Role models of greatness.
Here you will discover the back stories of kings, titans of industry, stellar athletes, giants of the entertainment field, scientists, politicians, artists and heroes – all of them gay or bisexual men. If their lives can serve as role models to young men who have been bullied or taught to think less of themselves for their sexual orientation, all the better. The sexual orientation of those featured here did not stand in the way of their achievements.
Wednesday, February 20, 2013
"After my second marriage failed in 1985, I met a man who was also grounded in music. Having only had loving relationships and sexual intimacy with women, I opened myself up to the possibility that I could have that with a male, and found that I could, but I never stopped being attracted to women. Bisexuality is misunderstood; the adage is that you're either straight or gay or lying, but that's not my experience. To call me anything other than bisexual would be inaccurate."
Among the personal revelations laid bare in the book is the admission that for the past 20 years he has had two long-term male partners, with a doctor for thirteen years and for the past seven with another man he does not name.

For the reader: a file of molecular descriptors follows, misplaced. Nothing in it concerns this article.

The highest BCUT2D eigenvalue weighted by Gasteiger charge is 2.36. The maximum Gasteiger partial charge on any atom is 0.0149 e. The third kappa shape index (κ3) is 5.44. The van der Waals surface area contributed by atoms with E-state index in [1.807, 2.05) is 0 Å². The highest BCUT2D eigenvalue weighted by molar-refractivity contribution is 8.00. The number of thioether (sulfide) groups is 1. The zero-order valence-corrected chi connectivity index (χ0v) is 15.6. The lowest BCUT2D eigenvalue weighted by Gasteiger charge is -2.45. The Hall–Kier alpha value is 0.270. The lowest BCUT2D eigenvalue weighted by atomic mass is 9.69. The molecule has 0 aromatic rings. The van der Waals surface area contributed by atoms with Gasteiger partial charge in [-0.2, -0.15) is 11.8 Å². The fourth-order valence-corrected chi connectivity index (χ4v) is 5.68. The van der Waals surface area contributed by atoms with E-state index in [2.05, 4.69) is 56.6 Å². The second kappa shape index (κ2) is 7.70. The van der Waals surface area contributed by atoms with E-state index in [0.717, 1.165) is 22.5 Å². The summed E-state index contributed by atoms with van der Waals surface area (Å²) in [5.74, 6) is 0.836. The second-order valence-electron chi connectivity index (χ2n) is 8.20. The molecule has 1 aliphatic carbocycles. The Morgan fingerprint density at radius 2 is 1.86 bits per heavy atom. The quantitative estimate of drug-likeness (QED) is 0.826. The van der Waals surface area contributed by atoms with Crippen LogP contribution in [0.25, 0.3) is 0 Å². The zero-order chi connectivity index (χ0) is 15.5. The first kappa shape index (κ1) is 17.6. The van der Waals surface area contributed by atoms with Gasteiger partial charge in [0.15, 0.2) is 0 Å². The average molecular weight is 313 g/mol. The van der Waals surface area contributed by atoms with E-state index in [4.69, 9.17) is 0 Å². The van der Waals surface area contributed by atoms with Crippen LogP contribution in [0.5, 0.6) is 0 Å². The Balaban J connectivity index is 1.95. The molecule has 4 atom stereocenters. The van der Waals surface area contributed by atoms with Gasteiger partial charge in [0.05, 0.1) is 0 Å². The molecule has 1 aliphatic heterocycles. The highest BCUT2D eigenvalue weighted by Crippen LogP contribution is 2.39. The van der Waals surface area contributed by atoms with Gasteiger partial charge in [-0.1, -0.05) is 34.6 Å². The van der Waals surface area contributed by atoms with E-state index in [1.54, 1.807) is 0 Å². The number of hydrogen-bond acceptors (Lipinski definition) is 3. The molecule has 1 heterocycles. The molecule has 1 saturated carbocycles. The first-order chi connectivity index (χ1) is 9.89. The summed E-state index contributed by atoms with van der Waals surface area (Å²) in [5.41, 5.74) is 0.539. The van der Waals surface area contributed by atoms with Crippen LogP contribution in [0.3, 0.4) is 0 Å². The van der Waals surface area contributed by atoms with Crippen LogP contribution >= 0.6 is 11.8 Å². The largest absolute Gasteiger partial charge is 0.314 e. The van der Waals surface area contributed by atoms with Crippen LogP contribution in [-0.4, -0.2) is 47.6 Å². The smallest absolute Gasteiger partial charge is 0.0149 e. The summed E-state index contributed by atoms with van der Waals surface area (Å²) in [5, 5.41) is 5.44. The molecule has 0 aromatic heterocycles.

Eighty-year-old Davis has won five Grammy Awards and is a member of the Rock and Roll Hall of Fame as a non-performer. From 1967 to 1973 he was president of Columbia Records, and he later founded Arista Records and J Records. From 2002 to 2008, Davis was the Chairman and CEO of the RCA Music Group. Currently Davis is currently the Chief Creative Officer of Sony Music Entertainment and today plays a part in the careers of Aretha Franklin, Rod Stewart, Alicia Keys, Barry Manilow, Christina Aguilera, Carlos Santana, Kelly Clarkson, Leona Lewis and Jennifer Hudson. Davis is credited with bringing Whitney Houston (shown below) to prominence.
Davis was born into a Jewish family in Brooklyn, NY. Both his mother and father died when Davis was a teenager, leaving him an orphan with no money to support himself, but he did not allow those adverse conditions to hold him back. He earned a full scholarship to NYU, from which he graduated magna cum laude, Phi Beta Kappa, then went on to receive a full scholarship to Harvard Law School. He began working in a NYC law office in the late 1950s, and by the age on twenty nine was general counsel to Columbia Records, a CBS subsidiary (and a client of his firm). Ten years later the Columbia Records president appointed Davis as its General Manager, and by 1966 Davis was himself president of Columbia Records. Davis led Columbia’s entry into rock music, signing Janis Joplin, Laura Nyro, Santana, Bruce Springsteen, Billy Joel, Blood Sweat & Tears and countless others, doubling the label’s market share in three years.
Clive Davis was summarily fired from CBS Records for using company funds to bankroll his son's bar mitzvah, but he bounced back to found Arista Records, named after New York City's secondary school honor society of which he was a member. Thereafter his career was a stellar trajectory to success far beyond that of any other producer. Many in the industry consider Davis a legend in his own time.